Experimental IPA v.1

Thiolized IPA now on tap in Monument!

You might want to cover your eyes, it’s about to get nerdy up in here.

You might have heard about Thiols, or thiolized beers… but have you ever tried one? Thiols, along with other compounds like terpenes and esters, contribute to the desirable aromatics found in hoppy beer styles. We recently went down the rabbit hole on this recent trend out of New Zealand to uncover our own take on the new even fruitier, juicier IPA. Our Founder and Head Brewer, Chris Wright, describes it as an attempt to squeeze as much fruity flavors out of a beer as possible, by unlocking flavor compounds not previously available.

So, what is a Thiol?

(If you are not a nerd you might want to skip this section, really we’re not kidding.) A thiol is an organic compound that is high in aromatic molecules, specifically sulfur-containing organic compounds with a sulfur atom bound to a hydrogen atom. Scientists first identified them in hops in the early 2000s.

A more common occurrence of the “skunky” off flavor is when your beer has a slight skunky aroma after sitting outside on a patio. That is the result of the iso-humulones in the hops interacting with UV light, the resulting compound is Pepé Le Pew’s favorite scent, or more affectionately referred to as 3-methyl-2-butene-1-thiol. So in summary, thiols are good AND bad, just depends on their journey in the process.

 Back to the good thiols!

In brewing, these high aroma-active compounds derived from hops give a very intense fruity flavor, but mostly due to the dry-hopping process and how the thiols in the hops and wort interact with the yeast. Although there is still a lot of research being done to nail down how exactly thiols occur in the beer and wine fermentation processes.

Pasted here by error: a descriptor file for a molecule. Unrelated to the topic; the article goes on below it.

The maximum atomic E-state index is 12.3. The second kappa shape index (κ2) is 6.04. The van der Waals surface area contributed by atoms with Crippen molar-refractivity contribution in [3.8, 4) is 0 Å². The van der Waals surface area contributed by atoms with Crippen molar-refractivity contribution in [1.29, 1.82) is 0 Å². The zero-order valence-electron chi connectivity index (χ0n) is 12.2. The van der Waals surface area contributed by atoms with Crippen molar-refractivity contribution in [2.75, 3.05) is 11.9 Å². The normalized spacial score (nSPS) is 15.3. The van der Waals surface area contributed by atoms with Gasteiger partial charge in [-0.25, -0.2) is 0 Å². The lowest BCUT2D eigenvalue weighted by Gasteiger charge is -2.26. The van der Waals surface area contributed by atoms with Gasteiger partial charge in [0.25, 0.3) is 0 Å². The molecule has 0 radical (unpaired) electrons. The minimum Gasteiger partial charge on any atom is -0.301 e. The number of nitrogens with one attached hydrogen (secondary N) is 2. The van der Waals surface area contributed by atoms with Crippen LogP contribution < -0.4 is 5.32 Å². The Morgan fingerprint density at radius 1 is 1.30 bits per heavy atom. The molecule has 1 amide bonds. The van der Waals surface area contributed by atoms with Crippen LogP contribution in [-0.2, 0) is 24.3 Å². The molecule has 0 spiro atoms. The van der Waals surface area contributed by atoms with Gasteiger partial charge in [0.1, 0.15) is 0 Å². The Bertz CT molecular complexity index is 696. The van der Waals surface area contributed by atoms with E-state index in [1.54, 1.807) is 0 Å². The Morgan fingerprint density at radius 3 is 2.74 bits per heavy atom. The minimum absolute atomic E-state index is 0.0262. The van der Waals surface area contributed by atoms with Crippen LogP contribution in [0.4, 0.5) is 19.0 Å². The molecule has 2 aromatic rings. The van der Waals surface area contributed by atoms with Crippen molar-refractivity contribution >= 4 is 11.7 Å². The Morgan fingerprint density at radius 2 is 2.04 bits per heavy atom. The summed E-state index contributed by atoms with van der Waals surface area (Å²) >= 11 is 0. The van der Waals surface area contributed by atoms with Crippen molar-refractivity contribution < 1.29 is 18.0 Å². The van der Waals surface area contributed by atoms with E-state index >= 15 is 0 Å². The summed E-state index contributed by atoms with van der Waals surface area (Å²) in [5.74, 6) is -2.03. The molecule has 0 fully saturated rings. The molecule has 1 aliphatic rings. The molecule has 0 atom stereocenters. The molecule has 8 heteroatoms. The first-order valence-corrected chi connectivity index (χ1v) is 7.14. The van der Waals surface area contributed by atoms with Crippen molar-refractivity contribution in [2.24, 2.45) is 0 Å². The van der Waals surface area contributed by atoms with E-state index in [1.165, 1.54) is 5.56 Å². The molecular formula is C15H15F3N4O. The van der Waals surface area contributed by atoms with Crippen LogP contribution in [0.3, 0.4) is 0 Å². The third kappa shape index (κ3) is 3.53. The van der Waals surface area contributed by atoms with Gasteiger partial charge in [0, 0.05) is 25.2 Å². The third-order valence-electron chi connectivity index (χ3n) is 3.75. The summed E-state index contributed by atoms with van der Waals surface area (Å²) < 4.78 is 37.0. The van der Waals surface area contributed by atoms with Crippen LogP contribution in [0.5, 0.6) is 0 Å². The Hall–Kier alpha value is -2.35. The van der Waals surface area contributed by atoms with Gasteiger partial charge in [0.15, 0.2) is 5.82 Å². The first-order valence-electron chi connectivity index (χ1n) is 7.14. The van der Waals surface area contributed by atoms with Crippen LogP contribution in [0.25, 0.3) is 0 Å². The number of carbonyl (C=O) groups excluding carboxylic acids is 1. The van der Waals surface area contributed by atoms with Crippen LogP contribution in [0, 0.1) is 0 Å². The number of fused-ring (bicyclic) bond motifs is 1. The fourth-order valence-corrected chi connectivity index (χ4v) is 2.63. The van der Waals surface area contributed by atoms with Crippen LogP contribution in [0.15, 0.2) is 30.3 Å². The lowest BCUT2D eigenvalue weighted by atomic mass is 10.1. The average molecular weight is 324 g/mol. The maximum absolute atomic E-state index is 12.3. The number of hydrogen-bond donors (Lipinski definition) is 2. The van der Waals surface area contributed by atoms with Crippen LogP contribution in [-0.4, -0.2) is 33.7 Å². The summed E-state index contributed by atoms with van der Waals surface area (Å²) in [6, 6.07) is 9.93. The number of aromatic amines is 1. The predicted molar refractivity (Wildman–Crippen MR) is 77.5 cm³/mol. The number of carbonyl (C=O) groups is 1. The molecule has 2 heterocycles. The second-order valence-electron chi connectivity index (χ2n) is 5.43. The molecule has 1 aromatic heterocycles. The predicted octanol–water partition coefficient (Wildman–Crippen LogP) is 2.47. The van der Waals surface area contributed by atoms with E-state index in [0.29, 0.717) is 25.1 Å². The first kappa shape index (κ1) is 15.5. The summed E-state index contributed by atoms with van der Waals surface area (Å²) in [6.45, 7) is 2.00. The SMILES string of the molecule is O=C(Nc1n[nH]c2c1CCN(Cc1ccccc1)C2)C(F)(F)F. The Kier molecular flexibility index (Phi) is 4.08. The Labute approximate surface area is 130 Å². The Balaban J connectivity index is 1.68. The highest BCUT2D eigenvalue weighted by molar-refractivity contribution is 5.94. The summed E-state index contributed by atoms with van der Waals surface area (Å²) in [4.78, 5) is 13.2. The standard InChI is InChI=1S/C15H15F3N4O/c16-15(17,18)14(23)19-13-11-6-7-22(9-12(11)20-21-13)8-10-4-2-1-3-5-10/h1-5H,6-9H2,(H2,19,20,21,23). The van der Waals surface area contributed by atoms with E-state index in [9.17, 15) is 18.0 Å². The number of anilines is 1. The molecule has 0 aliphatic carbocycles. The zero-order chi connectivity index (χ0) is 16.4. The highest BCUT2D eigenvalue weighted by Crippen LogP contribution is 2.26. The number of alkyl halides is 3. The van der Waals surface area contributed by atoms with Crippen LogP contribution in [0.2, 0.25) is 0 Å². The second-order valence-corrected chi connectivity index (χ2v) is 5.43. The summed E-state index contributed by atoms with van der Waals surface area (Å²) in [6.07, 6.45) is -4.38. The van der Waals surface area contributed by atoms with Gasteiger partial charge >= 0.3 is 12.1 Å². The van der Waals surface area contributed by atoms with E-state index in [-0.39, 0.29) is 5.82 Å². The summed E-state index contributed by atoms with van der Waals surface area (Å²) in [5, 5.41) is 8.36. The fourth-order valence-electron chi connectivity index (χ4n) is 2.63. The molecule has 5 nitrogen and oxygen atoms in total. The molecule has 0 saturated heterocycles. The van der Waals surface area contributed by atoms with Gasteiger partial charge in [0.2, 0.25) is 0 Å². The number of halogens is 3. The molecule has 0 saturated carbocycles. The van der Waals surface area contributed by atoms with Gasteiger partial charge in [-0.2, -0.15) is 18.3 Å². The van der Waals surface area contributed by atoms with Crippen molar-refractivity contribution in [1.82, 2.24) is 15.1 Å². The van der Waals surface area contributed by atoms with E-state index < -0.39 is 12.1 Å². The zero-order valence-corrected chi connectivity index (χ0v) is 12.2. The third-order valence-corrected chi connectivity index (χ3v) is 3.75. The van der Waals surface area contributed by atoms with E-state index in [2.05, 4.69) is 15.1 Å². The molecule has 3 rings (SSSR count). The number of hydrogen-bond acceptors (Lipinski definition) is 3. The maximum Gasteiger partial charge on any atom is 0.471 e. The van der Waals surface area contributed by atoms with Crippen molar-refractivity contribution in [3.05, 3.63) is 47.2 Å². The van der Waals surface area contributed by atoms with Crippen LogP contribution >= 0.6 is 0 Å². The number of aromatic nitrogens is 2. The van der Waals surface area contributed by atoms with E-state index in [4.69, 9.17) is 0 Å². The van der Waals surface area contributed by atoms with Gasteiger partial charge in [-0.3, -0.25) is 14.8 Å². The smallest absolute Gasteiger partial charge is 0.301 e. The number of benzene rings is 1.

You can uncover your eyes now. We’ll stop with the nerdy stuff.

How do you unleash the good thiols in brewing?

We sat down with Chris to ask him how he did this. It turns out that our changes in process mainly came from the mashing process and then using a newly developed hybrid yeast strain made from a combination wine yeast and London ale yeast. This enabled the yeast to biotransform the thiols from the malt and hops into the aromatic over-achievers that they are. Omega Yeast describes it best in the blurb below.

Volatile thiols are highly impactful aroma compounds that evoke grapefruit, passion fruit, and guava and are found in a variety of tropical fruits, wine grapes, and hops. These thiol compounds exist in two forms — free forms, which are highly aromatic and volatile, and precursor forms (i.e., glutathione- and cysteine-bound thiols). The precursor forms, abundant in malt, are non-aromatic and require yeast with β – lyase biotransformation activity to release them. Hop varieties vary widely, not only in the amount of thiol compounds, but also the percentage that are in the non-volatile precursor form.The precursor for 3‑sulfanyl-1-hexanol (3SH, but also referred to as 3MH — a thiol known for its intense grapefruit and passion fruit aromas) is abundant in barley, but does not reach sensory thresholds until converted to its free form. In beer and wort, the overwhelming majority of these thiol compounds are in precursor form (1000-fold!) and are a stockpile of aroma potential with a yeast capable of biotransforming them to the free volatile and aromatic thiol compounds. 

(reference Omega Yeast: All about our Thiolized yeast series)

How did the beer turn out?

On tap now at our Monument brewery as Experimental IPA (vol 1), this hazy New England style IPA has a big juicy flavor profile with notes of mango, stone fruit and citrus.  We were restrained in the dry hop amounts to really understand what flavors we were able to pull out of the thiolized yeast.  And we couldn’t be more happy.  We are continuing to experiment marrying the perfect combination of flavors and aromatics from the malt (thiols) and hops.  

Try this version and stay tuned for the next edition in a few weeks, when we up the dry hop profile!